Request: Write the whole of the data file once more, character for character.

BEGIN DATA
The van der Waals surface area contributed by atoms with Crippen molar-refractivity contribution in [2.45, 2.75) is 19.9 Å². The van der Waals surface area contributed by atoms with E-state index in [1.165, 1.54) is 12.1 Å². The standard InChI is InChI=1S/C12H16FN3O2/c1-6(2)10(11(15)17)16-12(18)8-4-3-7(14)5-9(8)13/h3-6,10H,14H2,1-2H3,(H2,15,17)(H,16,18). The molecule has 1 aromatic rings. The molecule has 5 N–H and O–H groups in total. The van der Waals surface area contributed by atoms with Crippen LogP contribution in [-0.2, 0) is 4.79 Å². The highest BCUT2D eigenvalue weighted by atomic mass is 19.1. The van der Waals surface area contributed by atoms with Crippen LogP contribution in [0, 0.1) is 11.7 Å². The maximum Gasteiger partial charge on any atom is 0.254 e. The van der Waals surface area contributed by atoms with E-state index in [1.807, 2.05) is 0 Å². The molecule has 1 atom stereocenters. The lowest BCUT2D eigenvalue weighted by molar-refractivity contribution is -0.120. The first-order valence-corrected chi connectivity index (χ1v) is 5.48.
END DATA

The van der Waals surface area contributed by atoms with Crippen molar-refractivity contribution in [2.45, 2.75) is 19.9 Å². The van der Waals surface area contributed by atoms with E-state index in [1.165, 1.54) is 12.1 Å². The standard InChI is InChI=1S/C12H16FN3O2/c1-6(2)10(11(15)17)16-12(18)8-4-3-7(14)5-9(8)13/h3-6,10H,14H2,1-2H3,(H2,15,17)(H,16,18). The molecule has 1 aromatic rings. The molecule has 5 N–H and O–H groups in total. The van der Waals surface area contributed by atoms with Crippen LogP contribution in [-0.2, 0) is 4.79 Å². The highest BCUT2D eigenvalue weighted by atomic mass is 19.1. The van der Waals surface area contributed by atoms with Crippen LogP contribution in [0, 0.1) is 11.7 Å². The maximum Gasteiger partial charge on any atom is 0.254 e. The van der Waals surface area contributed by atoms with E-state index in [1.807, 2.05) is 0 Å². The molecule has 1 atom stereocenters. The lowest BCUT2D eigenvalue weighted by molar-refractivity contribution is -0.120. The first-order valence-corrected chi connectivity index (χ1v) is 5.48.